The CDC recommends cleaning once a day, or cleaning and disinfecting the place where someone with COVID was. It has value, but it is not a priority and should never be the only safety measure being practiced. 

School Cleanliness

On the other hand, cleanliness is important for reasons beyond COVID, and teachers believe Riverside has had cleanliness issues since before the pandemic. The heightened awareness of germs on campus has magnified some long-standing issues, and cleaning to address them would be different than hygiene theater. 

Even with a janitorial staff that works full time to clean the campus, many teachers want more help keeping their classrooms clean. 

At the beginning of the year, teachers were given a singular small bag of cloth masks, hand sanitizer, and a large roll of paper towels. Teachers also have access to a form where they are able to request more supplies that administration will then bring to them. These supplies have not been sufficient for many teachers, who rely on donations or personal funds to supply their classrooms with needed cleaning supplies.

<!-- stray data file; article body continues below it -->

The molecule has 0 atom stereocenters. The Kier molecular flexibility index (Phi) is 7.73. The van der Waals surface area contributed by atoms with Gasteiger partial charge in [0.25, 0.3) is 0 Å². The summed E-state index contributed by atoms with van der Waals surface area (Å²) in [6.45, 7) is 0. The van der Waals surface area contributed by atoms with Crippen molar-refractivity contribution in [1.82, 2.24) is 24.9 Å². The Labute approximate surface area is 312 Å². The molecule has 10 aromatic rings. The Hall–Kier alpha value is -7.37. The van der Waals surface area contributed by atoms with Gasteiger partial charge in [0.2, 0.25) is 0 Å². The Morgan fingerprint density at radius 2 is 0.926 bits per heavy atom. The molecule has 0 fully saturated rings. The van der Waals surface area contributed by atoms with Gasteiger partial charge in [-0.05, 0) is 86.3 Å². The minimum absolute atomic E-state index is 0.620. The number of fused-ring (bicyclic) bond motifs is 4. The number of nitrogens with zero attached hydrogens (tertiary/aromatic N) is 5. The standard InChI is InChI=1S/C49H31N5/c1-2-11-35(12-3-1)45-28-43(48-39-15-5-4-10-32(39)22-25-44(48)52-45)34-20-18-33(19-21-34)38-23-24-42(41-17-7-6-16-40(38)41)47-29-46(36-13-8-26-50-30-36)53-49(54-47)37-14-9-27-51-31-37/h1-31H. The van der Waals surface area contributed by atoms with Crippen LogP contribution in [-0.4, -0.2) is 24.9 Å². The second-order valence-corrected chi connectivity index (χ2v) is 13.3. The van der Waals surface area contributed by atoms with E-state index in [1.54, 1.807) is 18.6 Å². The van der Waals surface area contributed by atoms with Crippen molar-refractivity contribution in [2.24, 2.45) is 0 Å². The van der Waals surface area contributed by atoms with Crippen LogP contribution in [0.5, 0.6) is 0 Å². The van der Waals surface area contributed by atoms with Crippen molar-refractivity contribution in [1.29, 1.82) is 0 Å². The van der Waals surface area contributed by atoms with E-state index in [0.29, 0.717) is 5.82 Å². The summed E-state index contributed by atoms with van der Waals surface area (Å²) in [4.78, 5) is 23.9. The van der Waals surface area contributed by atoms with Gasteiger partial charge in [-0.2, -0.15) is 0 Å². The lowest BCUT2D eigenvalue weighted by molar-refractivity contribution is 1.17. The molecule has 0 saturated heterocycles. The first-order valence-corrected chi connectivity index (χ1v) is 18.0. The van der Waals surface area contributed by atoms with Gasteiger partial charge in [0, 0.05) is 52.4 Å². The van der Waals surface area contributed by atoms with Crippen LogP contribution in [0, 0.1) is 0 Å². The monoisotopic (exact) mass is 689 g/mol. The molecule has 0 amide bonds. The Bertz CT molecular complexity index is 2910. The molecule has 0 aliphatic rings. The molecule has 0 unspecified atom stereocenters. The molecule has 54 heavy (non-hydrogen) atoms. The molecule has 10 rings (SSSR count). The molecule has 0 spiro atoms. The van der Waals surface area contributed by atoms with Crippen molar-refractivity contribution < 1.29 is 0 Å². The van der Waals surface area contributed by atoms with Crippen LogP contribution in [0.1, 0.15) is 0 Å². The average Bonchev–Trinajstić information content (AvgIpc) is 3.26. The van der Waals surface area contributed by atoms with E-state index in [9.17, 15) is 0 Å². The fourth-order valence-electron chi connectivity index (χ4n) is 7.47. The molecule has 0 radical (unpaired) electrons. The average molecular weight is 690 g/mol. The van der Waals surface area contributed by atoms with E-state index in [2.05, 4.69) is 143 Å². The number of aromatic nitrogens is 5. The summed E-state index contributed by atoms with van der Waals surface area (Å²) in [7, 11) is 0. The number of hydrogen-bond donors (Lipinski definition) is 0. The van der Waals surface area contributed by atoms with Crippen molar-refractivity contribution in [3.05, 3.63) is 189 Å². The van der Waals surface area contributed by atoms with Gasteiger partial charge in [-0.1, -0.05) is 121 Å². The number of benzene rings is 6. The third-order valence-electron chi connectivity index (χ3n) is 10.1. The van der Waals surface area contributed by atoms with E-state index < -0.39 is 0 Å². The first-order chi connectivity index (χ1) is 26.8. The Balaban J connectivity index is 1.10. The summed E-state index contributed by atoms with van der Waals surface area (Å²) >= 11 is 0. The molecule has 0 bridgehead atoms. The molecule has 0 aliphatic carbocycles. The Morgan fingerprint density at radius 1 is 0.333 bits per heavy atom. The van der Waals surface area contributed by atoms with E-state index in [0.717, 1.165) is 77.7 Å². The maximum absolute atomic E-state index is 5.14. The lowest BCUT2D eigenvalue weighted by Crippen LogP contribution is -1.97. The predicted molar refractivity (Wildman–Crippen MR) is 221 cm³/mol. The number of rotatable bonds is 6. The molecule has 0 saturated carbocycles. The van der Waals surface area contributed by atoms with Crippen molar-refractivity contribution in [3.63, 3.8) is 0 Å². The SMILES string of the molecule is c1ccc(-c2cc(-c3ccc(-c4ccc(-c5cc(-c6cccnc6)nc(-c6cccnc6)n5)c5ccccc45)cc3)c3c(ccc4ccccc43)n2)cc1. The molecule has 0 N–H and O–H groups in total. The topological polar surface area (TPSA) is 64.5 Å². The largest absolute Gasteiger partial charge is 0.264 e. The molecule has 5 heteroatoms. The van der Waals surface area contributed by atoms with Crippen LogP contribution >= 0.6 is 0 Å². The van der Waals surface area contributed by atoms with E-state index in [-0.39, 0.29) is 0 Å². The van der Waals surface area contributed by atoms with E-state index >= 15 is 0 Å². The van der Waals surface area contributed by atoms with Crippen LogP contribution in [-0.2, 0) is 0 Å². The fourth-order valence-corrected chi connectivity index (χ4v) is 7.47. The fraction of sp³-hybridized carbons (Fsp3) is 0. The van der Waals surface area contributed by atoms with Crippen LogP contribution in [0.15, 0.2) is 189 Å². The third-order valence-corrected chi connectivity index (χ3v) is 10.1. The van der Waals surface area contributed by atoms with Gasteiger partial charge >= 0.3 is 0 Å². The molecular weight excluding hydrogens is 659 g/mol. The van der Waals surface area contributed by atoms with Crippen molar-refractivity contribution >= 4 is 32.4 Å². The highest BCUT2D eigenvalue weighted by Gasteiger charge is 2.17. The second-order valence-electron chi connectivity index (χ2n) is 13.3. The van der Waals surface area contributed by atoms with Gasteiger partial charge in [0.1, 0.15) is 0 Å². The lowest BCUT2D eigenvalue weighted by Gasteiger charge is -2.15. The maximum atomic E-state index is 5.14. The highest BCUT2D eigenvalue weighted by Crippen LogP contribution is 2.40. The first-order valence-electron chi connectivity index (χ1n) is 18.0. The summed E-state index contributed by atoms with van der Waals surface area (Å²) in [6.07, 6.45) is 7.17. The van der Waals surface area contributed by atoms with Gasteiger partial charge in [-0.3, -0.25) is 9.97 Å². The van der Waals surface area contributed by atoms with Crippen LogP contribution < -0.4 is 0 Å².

“I think it would be very helpful if [Riverside administration helped clean more].” Strand-Poole said, “For example, you can see my floors. This black stuff down here is actually mold growing on the floors and it’s just not cleaned up.” 

Mold is a serious problem that has affected multiple classrooms as well as Riverside’s media center in recent years, and it can have dangerous effects. Mold can cause serious allergic reactions, especially for people with asthma, and ignoring it only makes it worse. The focus on cleaning, teachers said, could be redirected to fix other issues. 

“I know that there’s a lot of issues with staffing. And so I believe everyone is doing the best they can.” Strand-Poole said, “But we absolutely would need more.”